Rotten Way to Pick a President
Sean Wilentz and Julian Zelizer argue that the current system of primaries and caucuses is “A Rotten Way to Pick a President.”
Something is seriously wrong with the way we pick our presidential candidates. But experts and pundits, caught up in the horse races, have been slow to point out the obvious — or have come to accept our badly flawed system as immutable fact.
Actually, experts and pundits have been pointing out the flaws of the system for as long as I can remember. Indeed, the points Wilentz and Zelizer make are familiar to regular OTB readers — and pretty much anyone else who follows the process closely.
For one thing, caucuses can be highly undemocratic. They eliminate the secret ballot, forcing voters to declare their loyalties publicly, and are thus vulnerable to intimidation and manipulation. They also shut out many citizens who have to work during caucus times. If you can’t show up at a specific hour, you can’t vote — a particular problem for people with fixed shifts, including many of the working poor. (The supposedly democratic caucuses can also discriminate, as happened to Sabbath-observant Jews who couldn’t get to Nevada’s Saturday caucuses.) And there are usually no absentee ballots, of course.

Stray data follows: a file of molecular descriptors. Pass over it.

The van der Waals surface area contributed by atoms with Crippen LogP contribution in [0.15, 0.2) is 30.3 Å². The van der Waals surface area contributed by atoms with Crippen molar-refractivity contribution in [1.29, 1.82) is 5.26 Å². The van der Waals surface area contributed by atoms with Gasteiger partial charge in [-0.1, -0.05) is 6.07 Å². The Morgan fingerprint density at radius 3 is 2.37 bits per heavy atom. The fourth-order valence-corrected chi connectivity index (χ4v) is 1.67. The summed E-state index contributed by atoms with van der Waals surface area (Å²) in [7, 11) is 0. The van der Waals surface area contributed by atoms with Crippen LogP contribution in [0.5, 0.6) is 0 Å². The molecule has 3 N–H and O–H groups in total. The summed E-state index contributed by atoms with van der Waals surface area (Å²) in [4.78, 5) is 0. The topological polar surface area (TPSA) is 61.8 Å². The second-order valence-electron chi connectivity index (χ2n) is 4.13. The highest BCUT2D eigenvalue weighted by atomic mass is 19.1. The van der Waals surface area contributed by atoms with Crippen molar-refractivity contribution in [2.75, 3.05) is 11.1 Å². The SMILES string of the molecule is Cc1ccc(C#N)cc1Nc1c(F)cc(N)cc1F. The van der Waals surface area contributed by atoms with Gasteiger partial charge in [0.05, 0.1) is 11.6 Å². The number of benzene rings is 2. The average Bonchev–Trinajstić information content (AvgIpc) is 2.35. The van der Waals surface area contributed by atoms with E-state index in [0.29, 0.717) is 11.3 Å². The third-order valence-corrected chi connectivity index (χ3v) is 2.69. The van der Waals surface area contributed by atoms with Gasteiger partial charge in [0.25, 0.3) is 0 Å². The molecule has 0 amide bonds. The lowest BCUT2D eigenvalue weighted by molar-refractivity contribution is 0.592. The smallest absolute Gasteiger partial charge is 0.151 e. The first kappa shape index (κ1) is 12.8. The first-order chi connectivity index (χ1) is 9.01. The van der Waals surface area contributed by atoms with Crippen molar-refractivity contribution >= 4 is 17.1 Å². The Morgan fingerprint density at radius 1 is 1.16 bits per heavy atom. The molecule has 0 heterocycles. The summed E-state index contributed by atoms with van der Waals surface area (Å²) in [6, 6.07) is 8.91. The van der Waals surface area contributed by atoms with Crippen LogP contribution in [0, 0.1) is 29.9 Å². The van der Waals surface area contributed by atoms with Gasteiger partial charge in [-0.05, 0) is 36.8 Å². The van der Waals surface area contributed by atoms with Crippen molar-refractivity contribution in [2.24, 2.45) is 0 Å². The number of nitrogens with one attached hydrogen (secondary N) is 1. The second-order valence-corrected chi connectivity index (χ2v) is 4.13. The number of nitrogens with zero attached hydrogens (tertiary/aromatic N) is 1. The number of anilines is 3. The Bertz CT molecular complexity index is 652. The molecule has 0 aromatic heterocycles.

The magnified importance of the early showdowns also opens the door to abuse. This year, Democrats in Michigan and Florida moved up their contests, thereby drawing the ire of the national party, which vowed not to seat the delegates. Unless something changes, voters in these states will be unfairly removed from the decision-making process, and neither candidate will benefit from their support.
“Open” primaries and caucuses (in which anyone can vote, not just registered party members) let voters from the other party cause all sorts of mischief. A Republican convinced that Sen. Hillary Rodham Clinton is too divisive to win in the fall could vote for her in some Democratic contests in the spring, hoping to saddle the Democrats with a losing nominee. Or, as Sen. Barack Obama’s campaign did in Nevada, a candidate can openly appeal for votes from people outside his or her party in order to stop a rival. The winners are outsiders hoping to game the system; the losers are rank-and-file party members whose choices count less.
Another basic irony: Primaries tend to favor highly committed voters from the extremes of both parties, who are much more likely to turn up than moderates. So candidates have strong incentives to pander to their extremist flanks, throwing red meat that they may well regret in November or in the White House. For example, Reagan tacked far to the right during the 1980 primaries on abortion and other issues dear to religious conservatives, only to leave policies in these areas generally untouched after he won. Bill Clinton roused the Democratic base with populist themes during the 1992 primaries — only to govern as a moderate centrist as the realities of the federal deficit left from the Reagan and Bush years sank in. Over time, the necessity of flattering the base during the primary season — and of ignoring all that thunder in the fall — only intensifies the sense of outrage, alienation and cynicism that has dogged American politics for decades.